Pitchfork Economics: Pirate Equity with Jim Baker
Private Equity Stakeholder Project Jim Baker was a recent guest on Nick Hanauer’s Pitchfork Economics podcast.
Pitchfork Economics’ host Hanauer interviews economic and political thinkers in an exploration of society’s growing inequality. Baker explained the private equity’s growth and the consequences of this growth for the rest of us.
The interview was also the basis for a Business Insider editorial by Paul Constant: How private equity firms cash in on struggling businesses like Toys R Us and leave retail employees high and dry.
“Private equity firms invest capital in companies perhaps to take them private,
will then seek to dramatically grow cashflow at that company for their own and their investors’ benefit, and then will sell the company then keep the profits,” Baker told listeners.
“They’re making money destroying companies,” the hosts concluded, also referring to it as “pirate equity, the pillaging of American companies by these big private equity funds.”
Both Hanauer and his co-host David Goldstein discussed personal examples of how they were impacted by private equity. Goldstein’s father was a psychiatrist who did his residency and taught at Hahnemann University Hospital in Philadelphia, which served a lot of inner city residents who suffered from poverty. In 2018 the hospital was bought by a private equity firm, and two years later, it was shut down and “selling off its very valuable real estate.”
Hanauer described how his family sold its “profitable, well managed company with a limited amount of debt and absolutely clean inventory family business.” The company was bankrupt within a year after it merged with a competitor owned by a private equity company.
Instead of private equity being “groups of people buying companies and ideally improving them and selling them for profit later,” Hanauer said, “what it has devolved into is this incredibly exploitive, corrupt practice of using levered money to buy companies, and then extract[ing] all of the value out of it, and kick[ing] the rest of it to the curb and mak[ing] it somebody else’s problem – usually the public’s.”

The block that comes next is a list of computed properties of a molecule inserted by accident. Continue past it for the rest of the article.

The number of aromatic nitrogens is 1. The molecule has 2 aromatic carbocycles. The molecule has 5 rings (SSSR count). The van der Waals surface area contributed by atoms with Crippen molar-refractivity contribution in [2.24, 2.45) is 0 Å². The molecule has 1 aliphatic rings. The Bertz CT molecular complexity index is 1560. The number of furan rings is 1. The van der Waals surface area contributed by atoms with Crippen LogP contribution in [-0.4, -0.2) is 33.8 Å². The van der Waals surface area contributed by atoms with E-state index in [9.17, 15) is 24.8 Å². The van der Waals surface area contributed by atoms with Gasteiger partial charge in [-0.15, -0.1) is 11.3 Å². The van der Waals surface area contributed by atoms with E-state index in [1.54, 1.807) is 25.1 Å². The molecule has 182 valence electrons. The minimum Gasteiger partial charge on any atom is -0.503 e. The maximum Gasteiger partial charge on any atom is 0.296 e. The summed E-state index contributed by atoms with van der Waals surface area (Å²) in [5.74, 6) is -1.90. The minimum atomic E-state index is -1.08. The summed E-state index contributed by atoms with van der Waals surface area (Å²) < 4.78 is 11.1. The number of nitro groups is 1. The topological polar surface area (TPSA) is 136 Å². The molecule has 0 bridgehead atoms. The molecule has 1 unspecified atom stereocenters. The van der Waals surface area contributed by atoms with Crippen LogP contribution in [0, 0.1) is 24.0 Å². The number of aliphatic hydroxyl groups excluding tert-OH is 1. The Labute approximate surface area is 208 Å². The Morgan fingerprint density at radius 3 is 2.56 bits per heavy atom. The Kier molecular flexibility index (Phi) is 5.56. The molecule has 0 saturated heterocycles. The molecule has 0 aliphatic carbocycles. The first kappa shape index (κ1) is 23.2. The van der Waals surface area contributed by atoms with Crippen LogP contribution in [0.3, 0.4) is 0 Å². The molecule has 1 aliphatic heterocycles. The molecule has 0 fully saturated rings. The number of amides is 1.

The hosts discussed the cases of Toys R Us and KMart, and how private equity firms drove the largest retail chain bankruptcies since 2012. They detailed how one in four retail workers who live near the poverty threshold are laid off as a result of these bankruptcies in store closures, and many others have lost their pensions, sharing outrage about “one of the most egregious outcomes” when private equity firms “acquire a company and wipe out their pensions and leave the retirees and and the government picking up the tab.”
Baker shared results of PESP’s 2019 report on how Wall Street firms are pillaging American retail. He noted that while the report is a couple years old, many of the trends highlighted in the report are “absolutely ongoing to this day.”
Private Equity Stakeholder Project (2019): Pirate Equity: How Wall Street Firms are Pillaging American Retail
Written by Private Equity Stakeholder Project, The Center for Popular Democracy, and United for Respect, Pirate Equity: How Wall Street Firms are Pillaging American Retail documented the devastating consequences of private equity’s march through the retail sector.
The report revealed that between 2009-2019, 597,000 people working at retail companies owned by private equity firms and hedge funds have lost their jobs. These retail closures are also associated with an estimated 728,000 indirect job losses. Another million jobs are at risk at other retailers owned by these Wall Street giants.
Over the past decade, these companies have made substantial controlling investments in 80 retail companies. The layoffs at private equity-owned retailers stand in contrast to the one million jobs that the retail sector as a whole added over the same period of time. The effects are disproportionately felt by women and people of color.
Baker talked about how in 2022 “we’re still seeing large private equity…buyouts or attempted buyouts of retailers.” Private equity firms, he explained, are in the process of trying to acquire Kohl’s which has more than 100,000 workers. PE firms Leonard Green & Partners and Sycamore Partners both have records of loading companies with debt to take out dividends for themselves. The firms have records of taking companies into bankruptcy with thousands of workers losing their jobs.
The hosts and Baker identified how the dramatic levels of debt that the private equity firms use to acquire companies can lead to devastating consequences to stakeholders, including likely job loss, and may hamper the ability of the firm to effectively innovate. They discussed how policy reform proposals like the Stop Wall Street Looting Act and specific interventions in industries could help to address the worst impacts of private equity on workers and communities.
Listen to the full podcast here.